Here’s what homeowners should know about adding solar power.

 

Solar power is a very hot topic here in Las Vegas. You can see solar panels popping up on more rooftops every day—not just with residential houses, but with commercial properties as well. Builders are even including solar power as an option for new construction properties. 

 

Thus, one question I’m getting asked quite often is: How do solar panels affect home sales? The answer depends on a couple of factors. 

 

First of all, is the solar system of the home in question leased or paid off outright? If it’s on a lease, the buyer would have to assume that lease once they take possession of the home. In this way, having a leased system is only an incentive if the buyer is willing to assume the lease’s terms, and they have to qualify to assume the loan before purchasing. The lease can also be paid off in full by either party before closing. 

 

If you’re curious about adding a solar system to your house, there are a few things you can expect from the purchasing process. First, whichever solar company you buy from will first ask to see your power bill so they can calculate your annual energy usage and determine how many panels you qualify to have installed. They don’t want your house to produce more energy than it uses.

 

Whichever solar company you buy from will first ask to see your power bill so they can calculate your annual energy usage and determine how many panels you qualify to have installed. Obviously, they don’t want your house to produce more energy than it uses.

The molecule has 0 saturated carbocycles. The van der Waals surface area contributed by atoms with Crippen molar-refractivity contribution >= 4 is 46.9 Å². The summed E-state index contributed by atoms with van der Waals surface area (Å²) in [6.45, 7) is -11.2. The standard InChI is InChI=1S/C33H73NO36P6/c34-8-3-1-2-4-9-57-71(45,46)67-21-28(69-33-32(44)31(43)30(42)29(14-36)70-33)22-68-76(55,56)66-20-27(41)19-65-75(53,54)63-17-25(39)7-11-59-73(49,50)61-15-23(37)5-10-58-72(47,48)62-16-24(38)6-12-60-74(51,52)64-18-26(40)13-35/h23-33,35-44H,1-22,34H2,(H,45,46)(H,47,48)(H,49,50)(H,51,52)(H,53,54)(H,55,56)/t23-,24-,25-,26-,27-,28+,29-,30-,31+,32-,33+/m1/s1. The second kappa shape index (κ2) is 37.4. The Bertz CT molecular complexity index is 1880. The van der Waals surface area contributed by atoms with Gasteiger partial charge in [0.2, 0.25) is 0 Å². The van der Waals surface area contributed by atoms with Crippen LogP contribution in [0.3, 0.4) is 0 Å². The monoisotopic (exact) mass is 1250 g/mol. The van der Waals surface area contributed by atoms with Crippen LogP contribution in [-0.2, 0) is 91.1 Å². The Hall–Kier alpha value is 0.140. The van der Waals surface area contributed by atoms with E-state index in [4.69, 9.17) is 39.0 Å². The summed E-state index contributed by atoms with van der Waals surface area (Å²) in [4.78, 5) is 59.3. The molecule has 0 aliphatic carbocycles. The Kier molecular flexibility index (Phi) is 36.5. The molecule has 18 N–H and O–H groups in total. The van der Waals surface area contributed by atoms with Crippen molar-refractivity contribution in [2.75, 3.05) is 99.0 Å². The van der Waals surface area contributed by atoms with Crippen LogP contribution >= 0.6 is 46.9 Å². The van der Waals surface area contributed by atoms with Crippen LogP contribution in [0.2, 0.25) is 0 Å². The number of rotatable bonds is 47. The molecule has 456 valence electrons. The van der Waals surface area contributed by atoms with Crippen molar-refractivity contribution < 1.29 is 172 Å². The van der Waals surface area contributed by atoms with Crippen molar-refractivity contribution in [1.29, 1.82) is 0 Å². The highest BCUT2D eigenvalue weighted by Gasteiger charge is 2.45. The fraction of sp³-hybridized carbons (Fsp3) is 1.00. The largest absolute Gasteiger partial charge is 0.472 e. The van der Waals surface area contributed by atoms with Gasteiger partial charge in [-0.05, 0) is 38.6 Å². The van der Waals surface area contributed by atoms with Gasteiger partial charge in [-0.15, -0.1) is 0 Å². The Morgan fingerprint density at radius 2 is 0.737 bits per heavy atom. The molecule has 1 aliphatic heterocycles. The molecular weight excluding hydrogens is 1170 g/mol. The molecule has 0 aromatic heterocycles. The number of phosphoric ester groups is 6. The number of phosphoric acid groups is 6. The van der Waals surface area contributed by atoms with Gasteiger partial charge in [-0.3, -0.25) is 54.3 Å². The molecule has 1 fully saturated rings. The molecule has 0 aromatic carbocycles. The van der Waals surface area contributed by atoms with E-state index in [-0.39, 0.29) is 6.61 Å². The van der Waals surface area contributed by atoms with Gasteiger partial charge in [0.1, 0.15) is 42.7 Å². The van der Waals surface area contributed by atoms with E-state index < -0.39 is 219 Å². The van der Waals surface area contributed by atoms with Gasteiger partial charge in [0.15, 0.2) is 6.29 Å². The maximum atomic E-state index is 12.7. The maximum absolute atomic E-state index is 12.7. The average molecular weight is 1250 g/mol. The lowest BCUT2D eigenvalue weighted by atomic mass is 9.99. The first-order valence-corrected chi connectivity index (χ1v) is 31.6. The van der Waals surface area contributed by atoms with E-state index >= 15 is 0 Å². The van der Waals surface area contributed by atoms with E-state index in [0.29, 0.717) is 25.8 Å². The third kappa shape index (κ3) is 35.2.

If you own a home with a solar system that’s paid off, it benefits you when you list it because it adds value to your property.

 

 

After that, they’ll take a quick look at your house (probably via Google Earth). Ideally, they’ll want a south-facing roof to install your panels on. Roofs with multiple levels are less than ideal because they make your system more expensive to build and less efficient to operate. 

 

Once you go solar, you’ll still have a Nevada energy account because you’ll still be connected to the power grid. During the winter, when we use less energy, you’ll build a surplus of energy for your account that goes back to the power grid. Then during the summer when we use more energy due to air conditioning, you can draw from the surplus you created during the winter. If you have any energy left at the end of the year, you’ll receive a credit for it that’s referred to as ‘net metering.’


There are also tax incentives involved in buying solar systems. If you bought and installed a system in 2020, you’d get a tax credit that’s equal to 26% of the cost of that system. For example, if your solar system costs $30,000, you’d receive a tax credit of $7,800.

 

If you have more questions about how solar power affects a home sale or any general real estate concerns, please reach out via phone or email. I'm always happy to chat with you.